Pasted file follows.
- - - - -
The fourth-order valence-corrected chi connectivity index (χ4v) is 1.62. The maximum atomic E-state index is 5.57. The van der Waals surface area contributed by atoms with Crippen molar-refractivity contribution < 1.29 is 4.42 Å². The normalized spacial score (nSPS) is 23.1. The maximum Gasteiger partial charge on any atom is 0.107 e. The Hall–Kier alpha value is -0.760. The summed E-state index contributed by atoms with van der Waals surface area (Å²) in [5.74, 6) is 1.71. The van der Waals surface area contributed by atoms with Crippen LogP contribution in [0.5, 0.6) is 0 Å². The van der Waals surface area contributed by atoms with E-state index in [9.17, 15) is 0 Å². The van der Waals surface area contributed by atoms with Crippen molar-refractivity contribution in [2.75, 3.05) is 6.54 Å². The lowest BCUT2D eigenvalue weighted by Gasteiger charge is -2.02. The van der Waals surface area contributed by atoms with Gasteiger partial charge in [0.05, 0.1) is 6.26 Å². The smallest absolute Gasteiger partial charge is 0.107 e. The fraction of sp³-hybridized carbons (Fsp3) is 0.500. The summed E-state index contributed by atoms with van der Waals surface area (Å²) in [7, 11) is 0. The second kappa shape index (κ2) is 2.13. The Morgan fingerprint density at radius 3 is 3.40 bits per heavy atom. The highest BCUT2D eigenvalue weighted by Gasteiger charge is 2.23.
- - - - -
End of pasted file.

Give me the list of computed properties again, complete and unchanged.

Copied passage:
The fourth-order valence-corrected chi connectivity index (χ4v) is 1.62. The maximum atomic E-state index is 5.57. The van der Waals surface area contributed by atoms with Crippen molar-refractivity contribution < 1.29 is 4.42 Å². The normalized spacial score (nSPS) is 23.1. The maximum Gasteiger partial charge on any atom is 0.107 e. The Hall–Kier alpha value is -0.760. The summed E-state index contributed by atoms with van der Waals surface area (Å²) in [5.74, 6) is 1.71. The van der Waals surface area contributed by atoms with Crippen LogP contribution in [0.5, 0.6) is 0 Å². The van der Waals surface area contributed by atoms with E-state index in [9.17, 15) is 0 Å². The van der Waals surface area contributed by atoms with Crippen molar-refractivity contribution in [2.75, 3.05) is 6.54 Å². The lowest BCUT2D eigenvalue weighted by Gasteiger charge is -2.02. The van der Waals surface area contributed by atoms with Gasteiger partial charge in [0.05, 0.1) is 6.26 Å². The smallest absolute Gasteiger partial charge is 0.107 e. The fraction of sp³-hybridized carbons (Fsp3) is 0.500. The summed E-state index contributed by atoms with van der Waals surface area (Å²) in [7, 11) is 0. The second kappa shape index (κ2) is 2.13. The Morgan fingerprint density at radius 3 is 3.40 bits per heavy atom. The highest BCUT2D eigenvalue weighted by Gasteiger charge is 2.23.